Gladys Spellman
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Gladys Spellman

Gladys Spellman
Gladys noon spellman.jpg
Member of the U.S. House of Representatives
from Maryland's 5th district

January 3, 1975 - February 24, 1981
Lawrence Hogan
Steny Hoyer
Personal details
Gladys Blossom Noon

(1918-03-01)March 1, 1918
New York City, New York, U.S.
DiedJune 19, 1988(1988-06-19) (aged 70)
Rockville, Maryland, U.S.
Political partyDemocratic
Spouse(s)Reuben Spellman
Alma mater
Graduate School USA

Gladys Noon Spellman (March 1, 1918 - June 19, 1988) was a U.S. Congresswoman who represented the 5th congressional district of Maryland from January 3, 1975, to February 24, 1981. She was a member of the Democratic Party.

Early life

Spellman was born Gladys Blossom Noon in New York City and attended Eastern and Roosevelt high schools in Washington, D.C. She graduated from George Washington University, Washington, D.C., and graduate school with the United States Department of Agriculture.

Spellman became a teacher, and taught in Prince George's County, Maryland, schools. A consummate politician, Spellman was part of the wave of young, new suburban dwellers who moved to Prince George's County from Washington and elsewhere in the years after World War II, and that group remained her constituency throughout her political career.

Teacher and county politician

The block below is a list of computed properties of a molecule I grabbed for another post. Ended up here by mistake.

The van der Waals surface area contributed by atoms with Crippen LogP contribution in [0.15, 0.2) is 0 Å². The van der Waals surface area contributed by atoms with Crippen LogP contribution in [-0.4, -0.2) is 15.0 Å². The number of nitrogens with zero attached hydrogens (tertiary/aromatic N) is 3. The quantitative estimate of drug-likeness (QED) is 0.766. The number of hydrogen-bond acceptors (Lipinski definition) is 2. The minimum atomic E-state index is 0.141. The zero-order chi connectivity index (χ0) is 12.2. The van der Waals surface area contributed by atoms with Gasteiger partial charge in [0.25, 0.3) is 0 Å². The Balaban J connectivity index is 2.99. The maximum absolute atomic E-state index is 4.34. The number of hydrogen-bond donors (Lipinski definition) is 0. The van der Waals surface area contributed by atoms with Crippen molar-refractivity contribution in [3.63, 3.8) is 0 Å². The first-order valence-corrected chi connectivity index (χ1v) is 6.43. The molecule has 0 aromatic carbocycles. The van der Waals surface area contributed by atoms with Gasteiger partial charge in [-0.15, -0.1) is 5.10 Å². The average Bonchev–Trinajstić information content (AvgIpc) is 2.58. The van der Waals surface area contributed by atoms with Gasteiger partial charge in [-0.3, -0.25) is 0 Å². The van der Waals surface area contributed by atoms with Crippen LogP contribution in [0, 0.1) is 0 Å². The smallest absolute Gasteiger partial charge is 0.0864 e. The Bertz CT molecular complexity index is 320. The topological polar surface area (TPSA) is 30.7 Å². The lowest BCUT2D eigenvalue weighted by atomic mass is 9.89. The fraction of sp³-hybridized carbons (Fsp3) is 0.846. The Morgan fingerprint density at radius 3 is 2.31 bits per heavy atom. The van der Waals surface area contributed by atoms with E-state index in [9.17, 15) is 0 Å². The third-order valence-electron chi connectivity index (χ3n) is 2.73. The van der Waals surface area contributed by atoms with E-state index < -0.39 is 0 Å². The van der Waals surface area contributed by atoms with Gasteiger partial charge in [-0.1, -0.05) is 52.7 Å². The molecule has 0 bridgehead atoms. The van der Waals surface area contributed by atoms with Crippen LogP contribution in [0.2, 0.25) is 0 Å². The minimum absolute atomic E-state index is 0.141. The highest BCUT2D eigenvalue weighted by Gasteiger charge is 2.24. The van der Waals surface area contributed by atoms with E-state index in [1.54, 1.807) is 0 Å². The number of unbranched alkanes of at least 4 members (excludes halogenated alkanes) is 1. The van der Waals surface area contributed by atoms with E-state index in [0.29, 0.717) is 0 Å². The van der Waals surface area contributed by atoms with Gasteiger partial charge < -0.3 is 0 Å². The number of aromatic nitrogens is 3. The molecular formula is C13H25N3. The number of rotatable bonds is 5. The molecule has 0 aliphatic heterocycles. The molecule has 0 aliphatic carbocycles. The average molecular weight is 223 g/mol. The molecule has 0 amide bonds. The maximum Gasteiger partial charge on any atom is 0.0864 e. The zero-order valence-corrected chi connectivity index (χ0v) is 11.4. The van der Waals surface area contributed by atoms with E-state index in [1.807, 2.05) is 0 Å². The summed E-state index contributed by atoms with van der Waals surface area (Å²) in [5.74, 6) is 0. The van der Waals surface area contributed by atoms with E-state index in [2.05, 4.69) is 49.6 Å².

During the 1950s and 1960s, Spellman was a teacher and president of the PTA for Happy Acres Elementary School (renamed the Gladys Noon Spellman Elementary School in 1991) and a civic association activist as a young mother and housewife in Cheverly. Her activities led to leadership positions in the reform movement that seized control of the Prince George's County government during the 1960s, ousting the old guard Democratic organization that had managed affairs in Prince George's for decades.

Spellman was active in the fight for a home rule charter form of government for Prince George's. In 1962, running on a reform slate, she served as a member of the Prince George's County Board of Commissioners from 1962 to 1970. She served two years as chairman, effectively the head of the county's government. After the establishment of the County Council, Spellman served as councilwoman at large from 1971 to 1974. She was appointed by President Lyndon B. Johnson to the Advisory Commission on Intergovernmental Relations in 1967 and was awarded the highest honor that could be bestowed by county officials nationwide when she became the first woman elected president of the National Association of Counties in 1972.


Spellman easily won the Democratic primary nomination in September 1974 for Maryland's fifth congressional seat, and went on to defeat the Republican, John B. Burcham, Jr., in the general election. While in Congress, she served on the Committee on Banking, Currency and Housing, the Democratic Steering and Policy Committee, and the Committee on Post Office and Civil Service (including serving as chairperson of the Subcommittee on Compensation and Employee Benefits). Almost 40 percent of the work force in her district was employed by the federal government - the highest percentage of any congressional district in the nation.

In 1977, Spellman favored legislation to establish a bank to make loans to cooperatives owned by consumers as well as legislation to extend the federal revenue-sharing program. She also voted for the 1975 proposal authorizing $7 billion to loan guarantees for the financially troubled New York City.[1] Spellman also resisted placing restrictions on hiring or promotion of federal employees and opposed Jimmy Carter's plan to reform the civil service system in 1978.[1]